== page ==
BBC broadcaster Stephen Nolan
BBC broadcaster Stephen Nolan

A lot of people have been talking about the Nolan shows, both on radio and on television, with many asking if the programmes are a force for good or for bad.

Is his adversarial style appropriate in a post-conflict society which is in search of a modus vivendi where all citizens can feel cherished?

In some ways it is.

Nolan has held the powerful to account on many’s an occasion and his coverage of the RHI debacle was ground-breaking.

However, there is an increasingly corrosive, destructive side to the Nolan shows on both TV and on radio that make the chances of moving this society forward more difficult.

The people most invited to appear on the show seem to be Good Friday Agreement dissidents.

Given the omnipresence of the trio across Nolan’s shows and growing public concern about the perceived harm his shows are having on the ongoing search for political and cultural compromise here, last Friday, I asked the BBC Press Office in Belfast to tell me how often Jim Allister, Jamie Bryson and Nelson McCausland were on Nolan’s show over the past three months, as well as the number of appearances by Linda Ervine (Turas) and Ciarán Mac Giolla Bhéin (Conradh na Gaeilge) in that same period.
(As Linda was recently on Nolan’s TV show, I asked if she had been specifically asked to appear on the show although she wasn’t asked a question.)

I got a reply from the press office saying that I was looking for a lot of information and that it would take some time to get all the information together but that they would try to get the information to me this week.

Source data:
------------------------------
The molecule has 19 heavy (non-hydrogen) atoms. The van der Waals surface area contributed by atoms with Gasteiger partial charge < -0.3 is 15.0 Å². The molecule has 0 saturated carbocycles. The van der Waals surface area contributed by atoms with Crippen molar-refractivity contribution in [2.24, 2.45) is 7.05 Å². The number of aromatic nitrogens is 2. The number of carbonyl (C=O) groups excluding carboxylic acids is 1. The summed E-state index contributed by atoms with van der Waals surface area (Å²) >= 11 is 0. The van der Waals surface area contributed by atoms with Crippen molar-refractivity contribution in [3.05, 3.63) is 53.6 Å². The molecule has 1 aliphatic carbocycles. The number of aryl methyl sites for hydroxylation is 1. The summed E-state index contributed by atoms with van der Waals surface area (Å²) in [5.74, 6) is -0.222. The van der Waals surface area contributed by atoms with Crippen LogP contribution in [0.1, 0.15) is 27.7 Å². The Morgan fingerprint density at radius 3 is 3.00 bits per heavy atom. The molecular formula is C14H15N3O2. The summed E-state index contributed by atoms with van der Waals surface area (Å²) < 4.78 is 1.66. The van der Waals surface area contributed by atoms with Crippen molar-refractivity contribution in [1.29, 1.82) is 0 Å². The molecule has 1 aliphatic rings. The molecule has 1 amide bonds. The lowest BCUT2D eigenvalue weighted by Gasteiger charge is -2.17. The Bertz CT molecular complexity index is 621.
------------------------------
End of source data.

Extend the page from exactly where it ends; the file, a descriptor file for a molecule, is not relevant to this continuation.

Yesterday, I sent them a gentle reminder about my request, three working days after I sent it. I opened the e-mail with baited breath, ready to go through the spreadsheet with a fine tooth comb.

Instead, this is the reply I got to my request for statistics:

“We include a range of contributors in our programmes and seek to reflect diverse views and opinions. Audience involvement further enhances this mix and assists our ambition to provide an inclusive forum for discussion and debate.”

No figures, nada but the blandest of statements from the Planet Bland to which the only possible reply would be:

No

But then…

In his interview with Brian Walker this morning, a week after I sent my own request to the BBC, he berated the Professor of Politics for suggesting that more “moderate voices” should be heard on the radio programmes.

(Moderate is a word I have always disliked as moderation is in the eye of the holder. I would have preferred the term “informed” as informed discussion is what radio should be about; uninformed discussion should confine itself to the pub and the street corner).

Prof Walker asked Nolan how often Jim Allister had been on the Nolan radio show over the past two weeks to which the publicly-funded broadcaster replied: “I simply don’t know. You can check it out. It’s all public.”

Therefore, with Nolan telling listeners to “the biggest show in the country” that the figures are in the public domain, I re-submitted my request for information.

The response was this:

“Sorry but our line would still stand. If it’s helpful, the past 30 day’s broadcasts are available on BBC iPlayer Radio.”

So here is one of many questions which remain. Why is the BBC so coy about telling the licence fee-payer how many times Nelson McCausland, Jamie Bryson and, in particular, Jim Allister have been on the Nolan shows if the figure, as Nolan told us today, is “all public.”

Is the information public or not? Hopefully we’ll find out in the very near future.

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